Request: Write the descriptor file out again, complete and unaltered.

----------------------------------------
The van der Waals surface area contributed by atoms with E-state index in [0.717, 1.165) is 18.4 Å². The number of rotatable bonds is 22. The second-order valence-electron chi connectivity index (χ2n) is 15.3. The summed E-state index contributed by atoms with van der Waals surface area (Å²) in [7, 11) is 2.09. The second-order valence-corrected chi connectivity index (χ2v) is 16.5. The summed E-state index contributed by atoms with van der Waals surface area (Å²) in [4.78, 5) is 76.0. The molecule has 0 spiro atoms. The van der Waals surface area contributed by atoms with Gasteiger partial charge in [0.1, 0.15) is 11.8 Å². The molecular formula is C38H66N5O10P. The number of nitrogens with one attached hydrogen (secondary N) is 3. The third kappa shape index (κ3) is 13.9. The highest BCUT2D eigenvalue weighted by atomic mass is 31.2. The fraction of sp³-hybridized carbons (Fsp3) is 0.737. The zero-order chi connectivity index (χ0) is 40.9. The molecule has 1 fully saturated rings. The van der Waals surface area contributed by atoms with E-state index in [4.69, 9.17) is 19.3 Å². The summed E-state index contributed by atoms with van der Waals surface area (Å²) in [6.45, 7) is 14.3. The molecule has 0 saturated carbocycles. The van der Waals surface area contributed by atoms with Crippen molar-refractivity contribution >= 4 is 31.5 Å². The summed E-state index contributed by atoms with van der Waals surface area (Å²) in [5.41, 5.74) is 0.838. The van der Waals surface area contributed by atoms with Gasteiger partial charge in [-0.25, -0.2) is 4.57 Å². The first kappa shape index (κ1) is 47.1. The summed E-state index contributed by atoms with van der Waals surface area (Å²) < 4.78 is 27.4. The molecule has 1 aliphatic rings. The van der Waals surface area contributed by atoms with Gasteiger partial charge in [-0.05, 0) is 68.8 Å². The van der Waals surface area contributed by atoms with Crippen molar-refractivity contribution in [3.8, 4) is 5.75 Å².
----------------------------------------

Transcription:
The van der Waals surface area contributed by atoms with E-state index in [0.717, 1.165) is 18.4 Å². The number of rotatable bonds is 22. The second-order valence-electron chi connectivity index (χ2n) is 15.3. The summed E-state index contributed by atoms with van der Waals surface area (Å²) in [7, 11) is 2.09. The second-order valence-corrected chi connectivity index (χ2v) is 16.5. The summed E-state index contributed by atoms with van der Waals surface area (Å²) in [4.78, 5) is 76.0. The molecule has 0 spiro atoms. The van der Waals surface area contributed by atoms with Gasteiger partial charge in [0.1, 0.15) is 11.8 Å². The molecular formula is C38H66N5O10P. The number of nitrogens with one attached hydrogen (secondary N) is 3. The third kappa shape index (κ3) is 13.9. The highest BCUT2D eigenvalue weighted by atomic mass is 31.2. The fraction of sp³-hybridized carbons (Fsp3) is 0.737. The zero-order chi connectivity index (χ0) is 40.9. The molecule has 1 fully saturated rings. The van der Waals surface area contributed by atoms with E-state index in [4.69, 9.17) is 19.3 Å². The summed E-state index contributed by atoms with van der Waals surface area (Å²) in [6.45, 7) is 14.3. The molecule has 0 saturated carbocycles. The van der Waals surface area contributed by atoms with Crippen molar-refractivity contribution >= 4 is 31.5 Å². The summed E-state index contributed by atoms with van der Waals surface area (Å²) in [5.41, 5.74) is 0.838. The van der Waals surface area contributed by atoms with Gasteiger partial charge in [-0.25, -0.2) is 4.57 Å². The first kappa shape index (κ1) is 47.1. The summed E-state index contributed by atoms with van der Waals surface area (Å²) < 4.78 is 27.4. The molecule has 1 aliphatic rings. The van der Waals surface area contributed by atoms with Gasteiger partial charge in [-0.05, 0) is 68.8 Å². The van der Waals surface area contributed by atoms with Crippen molar-refractivity contribution in [3.8, 4) is 5.75 Å².